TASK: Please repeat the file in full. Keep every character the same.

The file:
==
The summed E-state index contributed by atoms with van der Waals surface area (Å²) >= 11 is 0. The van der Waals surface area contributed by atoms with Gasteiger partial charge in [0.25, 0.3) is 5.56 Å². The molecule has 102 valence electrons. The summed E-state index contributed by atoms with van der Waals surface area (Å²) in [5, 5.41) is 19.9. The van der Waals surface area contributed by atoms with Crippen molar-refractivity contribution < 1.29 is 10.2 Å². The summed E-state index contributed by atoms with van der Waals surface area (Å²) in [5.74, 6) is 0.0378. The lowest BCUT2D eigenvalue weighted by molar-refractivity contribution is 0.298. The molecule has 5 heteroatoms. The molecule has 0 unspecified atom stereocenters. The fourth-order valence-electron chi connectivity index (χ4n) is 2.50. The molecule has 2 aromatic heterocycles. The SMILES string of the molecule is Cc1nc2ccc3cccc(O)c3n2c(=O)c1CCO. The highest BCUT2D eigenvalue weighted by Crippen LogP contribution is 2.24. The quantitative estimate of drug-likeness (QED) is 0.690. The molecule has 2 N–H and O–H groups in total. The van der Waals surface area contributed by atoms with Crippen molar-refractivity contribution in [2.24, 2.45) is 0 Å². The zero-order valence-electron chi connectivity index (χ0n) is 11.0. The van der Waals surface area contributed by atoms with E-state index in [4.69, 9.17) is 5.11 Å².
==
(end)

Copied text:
The summed E-state index contributed by atoms with van der Waals surface area (Å²) >= 11 is 0. The van der Waals surface area contributed by atoms with Gasteiger partial charge in [0.25, 0.3) is 5.56 Å². The molecule has 102 valence electrons. The summed E-state index contributed by atoms with van der Waals surface area (Å²) in [5, 5.41) is 19.9. The van der Waals surface area contributed by atoms with Crippen molar-refractivity contribution < 1.29 is 10.2 Å². The summed E-state index contributed by atoms with van der Waals surface area (Å²) in [5.74, 6) is 0.0378. The lowest BCUT2D eigenvalue weighted by molar-refractivity contribution is 0.298. The molecule has 5 heteroatoms. The molecule has 0 unspecified atom stereocenters. The fourth-order valence-electron chi connectivity index (χ4n) is 2.50. The molecule has 2 aromatic heterocycles. The SMILES string of the molecule is Cc1nc2ccc3cccc(O)c3n2c(=O)c1CCO. The highest BCUT2D eigenvalue weighted by Crippen LogP contribution is 2.24. The quantitative estimate of drug-likeness (QED) is 0.690. The molecule has 2 N–H and O–H groups in total. The van der Waals surface area contributed by atoms with Crippen molar-refractivity contribution in [2.24, 2.45) is 0 Å². The zero-order valence-electron chi connectivity index (χ0n) is 11.0. The van der Waals surface area contributed by atoms with E-state index in [4.69, 9.17) is 5.11 Å².